Organisations must learn, just like children, about their operating environment, what constitutes success, and how to achieve that: more often than you might think, “success” can involve overturning received wisdom and finding new ways to meet customer needs. Organisations are made up of people, and frequently we hire the young and those with an eye for improvement, yet our organisations are not willing to learn; or more accurately, to fail. Failing is an integral part of learning but while visible failure costs time and money, the invisible failure of doing nothing costs more in the long run. Do you expect a child to successfully spear peas on a fork the first time he tries? Do you expect failure as he experiments with different grips and techniques? Do you wade in and feed him so he never learns himself? Do you applaud him for using a spoon instead if it gets the peas to his mouth, because it’s met his need to eat in a novel way?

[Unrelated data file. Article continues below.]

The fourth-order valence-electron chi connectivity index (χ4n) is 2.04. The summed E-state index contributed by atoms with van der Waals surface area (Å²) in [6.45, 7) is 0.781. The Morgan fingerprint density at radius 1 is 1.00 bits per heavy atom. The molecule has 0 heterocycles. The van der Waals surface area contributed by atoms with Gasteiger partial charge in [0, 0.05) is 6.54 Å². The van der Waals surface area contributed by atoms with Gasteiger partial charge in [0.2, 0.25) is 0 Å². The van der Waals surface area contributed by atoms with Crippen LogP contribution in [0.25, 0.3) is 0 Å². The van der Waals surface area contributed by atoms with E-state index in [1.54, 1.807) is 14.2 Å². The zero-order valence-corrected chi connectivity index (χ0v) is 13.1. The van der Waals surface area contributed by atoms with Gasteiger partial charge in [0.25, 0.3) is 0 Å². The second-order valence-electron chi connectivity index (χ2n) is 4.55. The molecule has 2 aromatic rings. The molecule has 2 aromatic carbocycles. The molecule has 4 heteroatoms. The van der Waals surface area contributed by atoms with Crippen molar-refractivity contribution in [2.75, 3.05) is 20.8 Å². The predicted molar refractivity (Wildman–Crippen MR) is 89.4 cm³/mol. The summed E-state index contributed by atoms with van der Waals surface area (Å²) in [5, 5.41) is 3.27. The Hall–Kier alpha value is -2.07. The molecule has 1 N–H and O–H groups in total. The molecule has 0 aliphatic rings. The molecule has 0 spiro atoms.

How do you treat new ideas within your business?

What about the child with dismantled toys on the floor? Do you see a mess, or do you see – like Edison – 10,000 things that didn’t work? Maybe that snow-plough front sticking out from under the sofa would make a brilliant pea-shoveller. Can you put the two children together? Better yet, can you create an environment where they’ll make the connection for themselves?

Finally, consider the child happily playing with Meccano and getting better and better at building from instructions. How can you involve him? He’s probably just the person who knows how to build a handle for that snow-plough to make it a usable piece of cutlery!